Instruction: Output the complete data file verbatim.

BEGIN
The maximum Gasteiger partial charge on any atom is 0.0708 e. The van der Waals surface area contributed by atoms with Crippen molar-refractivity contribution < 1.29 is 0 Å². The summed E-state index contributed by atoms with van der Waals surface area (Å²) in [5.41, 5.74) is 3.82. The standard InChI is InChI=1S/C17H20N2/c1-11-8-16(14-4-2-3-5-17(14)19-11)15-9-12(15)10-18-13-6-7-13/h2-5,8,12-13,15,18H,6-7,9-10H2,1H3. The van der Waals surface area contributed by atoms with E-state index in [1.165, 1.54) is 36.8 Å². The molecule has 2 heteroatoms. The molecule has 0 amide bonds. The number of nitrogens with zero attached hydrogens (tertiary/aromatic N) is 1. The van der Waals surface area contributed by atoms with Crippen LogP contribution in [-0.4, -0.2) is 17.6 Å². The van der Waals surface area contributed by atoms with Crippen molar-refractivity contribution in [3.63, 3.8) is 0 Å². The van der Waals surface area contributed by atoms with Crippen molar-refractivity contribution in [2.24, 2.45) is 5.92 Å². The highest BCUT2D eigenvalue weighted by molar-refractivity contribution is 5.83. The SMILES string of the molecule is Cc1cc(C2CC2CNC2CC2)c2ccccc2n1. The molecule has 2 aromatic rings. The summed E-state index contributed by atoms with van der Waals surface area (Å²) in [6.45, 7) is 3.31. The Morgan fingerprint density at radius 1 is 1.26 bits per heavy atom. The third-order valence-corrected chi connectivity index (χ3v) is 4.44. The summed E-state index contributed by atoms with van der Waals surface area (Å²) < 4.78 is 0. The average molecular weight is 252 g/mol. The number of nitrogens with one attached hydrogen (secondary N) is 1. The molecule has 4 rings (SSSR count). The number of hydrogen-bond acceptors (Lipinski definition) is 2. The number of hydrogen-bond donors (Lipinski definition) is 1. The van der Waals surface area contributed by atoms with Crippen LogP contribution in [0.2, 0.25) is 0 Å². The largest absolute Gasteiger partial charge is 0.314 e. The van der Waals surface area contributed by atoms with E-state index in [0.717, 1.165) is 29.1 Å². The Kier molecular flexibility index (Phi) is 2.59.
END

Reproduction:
The maximum Gasteiger partial charge on any atom is 0.0708 e. The van der Waals surface area contributed by atoms with Crippen molar-refractivity contribution < 1.29 is 0 Å². The summed E-state index contributed by atoms with van der Waals surface area (Å²) in [5.41, 5.74) is 3.82. The standard InChI is InChI=1S/C17H20N2/c1-11-8-16(14-4-2-3-5-17(14)19-11)15-9-12(15)10-18-13-6-7-13/h2-5,8,12-13,15,18H,6-7,9-10H2,1H3. The van der Waals surface area contributed by atoms with E-state index in [1.165, 1.54) is 36.8 Å². The molecule has 2 heteroatoms. The molecule has 0 amide bonds. The number of nitrogens with zero attached hydrogens (tertiary/aromatic N) is 1. The van der Waals surface area contributed by atoms with Crippen LogP contribution in [-0.4, -0.2) is 17.6 Å². The van der Waals surface area contributed by atoms with Crippen molar-refractivity contribution in [3.63, 3.8) is 0 Å². The van der Waals surface area contributed by atoms with Crippen molar-refractivity contribution in [2.24, 2.45) is 5.92 Å². The highest BCUT2D eigenvalue weighted by molar-refractivity contribution is 5.83. The SMILES string of the molecule is Cc1cc(C2CC2CNC2CC2)c2ccccc2n1. The molecule has 2 aromatic rings. The summed E-state index contributed by atoms with van der Waals surface area (Å²) in [6.45, 7) is 3.31. The Morgan fingerprint density at radius 1 is 1.26 bits per heavy atom. The third-order valence-corrected chi connectivity index (χ3v) is 4.44. The summed E-state index contributed by atoms with van der Waals surface area (Å²) < 4.78 is 0. The average molecular weight is 252 g/mol. The number of nitrogens with one attached hydrogen (secondary N) is 1. The molecule has 4 rings (SSSR count). The number of hydrogen-bond acceptors (Lipinski definition) is 2. The number of hydrogen-bond donors (Lipinski definition) is 1. The van der Waals surface area contributed by atoms with Crippen LogP contribution in [0.2, 0.25) is 0 Å². The largest absolute Gasteiger partial charge is 0.314 e. The van der Waals surface area contributed by atoms with E-state index in [0.717, 1.165) is 29.1 Å². The Kier molecular flexibility index (Phi) is 2.59.